Comedy God Rik Mayall talks ‘The Young Ones’ with co-writer Ben Elton from 1985
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Comedy God Rik Mayall talks ‘The Young Ones’ with co-writer Ben Elton from 1985 Comedy God Rik Mayall talks ‘The Young Ones’ with co-writer Ben Elton from 1985

Has God seemed distant recently? Does He no longer return your calls? Did He forget your birthday? Does He no longer go down on you?

Well don’t lose faith kids, just say a prayer to Rik Mayall.

Comedy God Rick Mayall may have died in 2014 but he is now up there in Heaven making Jesus laugh with his fart jokes, impressing Moses with his humungous willie, and drawing cartoons for Mohammad.

I tell you, I often say a prayer to Saint Rik of The Young Ones. And you know, most times I get a reply. It could be a merest waft of noxious gas, a childish burp, a disdainful snort, or just the usual disembodied hand waving two-fingers at me.

If people pray to saints and what-have-yous who have been dead for hundreds of years then why not Rik who has hardly been dead at all and brought his penis, I mean happiness to millions of people.

I first came across Rik accidentally when I hit the remote button during a porn movie (ahem) suddenly the screen was filled with this bug-eyed loon reciting poetry about theater and Vanessa Redgrave. Who was this juicy hunk of mammal? What was he doing? Why was he so angry? Why was he so funny?

Mayall was one of those “Alternative Comedians” who had established themselves through London’s pub rock circuit before finding residency at the Comedy Store in London in the late 1970s. There was a whole bunch of them: Alexei Sayle, Nigel Planer, Peter Richardson, Dawn French, Jennifer Saunders, Andy de la Tour, and Mayall’s comedy partner Ade Edmondson. And if the press were to be believed (which generally they’re not) these young people were taking over everything. To be fair, it was very difficult to see any one of these acts in the late seventies early eighties on TV. Yes, yes, they did, of course, pop up on late night chat shows like Friday Night, Saturday Morning, or the strange one-off hybrid series like Boom, Boom, Out Go the Lights—which mixed traditional and alternative comedy, or sketch shows like the hugely popular A Kick Up the Eighties. But a five minute blast here or a half-hour there wasn’t exactly storming the Crystal Palace.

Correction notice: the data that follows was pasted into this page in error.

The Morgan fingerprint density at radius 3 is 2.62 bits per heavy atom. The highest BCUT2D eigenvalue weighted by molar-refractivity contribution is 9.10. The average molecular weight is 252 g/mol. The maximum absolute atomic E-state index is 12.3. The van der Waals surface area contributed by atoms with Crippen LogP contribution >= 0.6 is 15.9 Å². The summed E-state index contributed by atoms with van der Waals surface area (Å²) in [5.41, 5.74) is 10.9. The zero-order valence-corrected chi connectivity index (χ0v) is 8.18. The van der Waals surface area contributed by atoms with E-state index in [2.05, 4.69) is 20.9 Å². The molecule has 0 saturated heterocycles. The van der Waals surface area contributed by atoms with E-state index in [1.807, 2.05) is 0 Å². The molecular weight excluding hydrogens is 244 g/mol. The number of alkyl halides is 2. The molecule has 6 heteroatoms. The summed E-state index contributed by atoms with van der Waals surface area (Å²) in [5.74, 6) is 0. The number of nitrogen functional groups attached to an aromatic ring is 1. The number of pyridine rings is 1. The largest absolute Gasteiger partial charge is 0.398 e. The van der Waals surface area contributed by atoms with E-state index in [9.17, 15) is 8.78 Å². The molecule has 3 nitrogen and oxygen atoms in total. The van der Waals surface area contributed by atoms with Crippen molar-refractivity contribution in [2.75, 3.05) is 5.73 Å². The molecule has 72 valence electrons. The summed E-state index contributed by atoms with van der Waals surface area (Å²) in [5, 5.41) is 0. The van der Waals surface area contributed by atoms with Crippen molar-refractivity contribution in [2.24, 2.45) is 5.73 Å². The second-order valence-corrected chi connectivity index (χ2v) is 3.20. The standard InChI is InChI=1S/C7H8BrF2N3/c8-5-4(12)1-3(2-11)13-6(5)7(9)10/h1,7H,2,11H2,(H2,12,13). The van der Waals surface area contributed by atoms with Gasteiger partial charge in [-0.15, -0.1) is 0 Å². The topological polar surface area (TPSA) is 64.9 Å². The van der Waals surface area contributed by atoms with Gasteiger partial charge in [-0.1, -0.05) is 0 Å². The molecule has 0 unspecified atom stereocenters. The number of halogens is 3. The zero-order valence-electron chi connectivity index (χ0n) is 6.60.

At the time out of the Alternative Comedians, it was between Mayall and Sayle who appeared the most on TV. Sayle had been the compere at the Comedy Store who changed his style of stand-up after seeing Robin Williams. He performed his Marxist-inspired routines on a variety of what might be loosely termed traditional shows—most surprisingly on O.T.T. an adult version of kids cult show Tiswas—kids, Sayle once remarked, loved him, but he wasn’t exactly fond of the little critters. Mayall, meanwhile, appeared in adverts for candy bars, sketch shows, music shows (reading his poetry, of course), and then established himself in the nation’s psyche as the investigative reporter Kevin Turvey in A Kick Up the Eighties.

So far so good. But it was when he wrote and devised The Young Ones with Lise Mayer and Ben Elton circa January 1981 that the world was about to change and a Comedy God appear unto nations.
‘Once every lifetime…’
Nine o’clock on a Tuesday night, November 9, 1982, The Young Ones were unleashed onto the world. Though the series followed a traditional sitcom format of four people in a room with a TV, The Young Ones managed to divide a nation and started, for want of a better word, modern comedy. This was a time when there were just four main channels on British TV: BBC 1 and 2, ITV, and the newly launched Channel 4—which some areas of the country didn’t yet receive. Television hadn’t changed much over the previous decade or two. Monty Python and Spike Milligan’s Q series had made some inroads but their shock value had gone. The Young Ones horrified an older generation who believed these four selfish, nasty, incompetent, and odious characters Rik, Vyvyan, Neil, and Mike would corrupt their offspring and lead to the downfall of civilization. Some wanted the show banned. Others wanted the BBC Licence Fee stopped. But, for a younger generation who were starved of any television programs they could relate to, The Young Ones was like a hand grenade going off at a church service.

When the rest of the world caught up with The Young Ones by the mid-1980s, the writers and performers had moved on into creating new shows and characters. In 1985, Mayall and Ben Elton were interviewed by Ian “Molly” Meldrum for Australian TV show Countdown. A five minute edited version was aired in February 1986. The following is the whole unedited interview with God Mayall performing a few ad links at the end.


Previously on Dangerous Minds:
Before the punk rock comedy of ‘The Young Ones’ Rik Mayall was investigative reporter ‘Kevin Turvey’
Rik Mayall’s hilariously rude correspondence to fans
The Dangerous Brothers: That time Rik Mayall set fire to Ade Edmondson
The disgusting punk brilliance of ‘The Young Ones’
The Young Ones, Ab Fab, Einstein and more, recreated with LEGO

Posted by Paul Gallagher
01:41 pm



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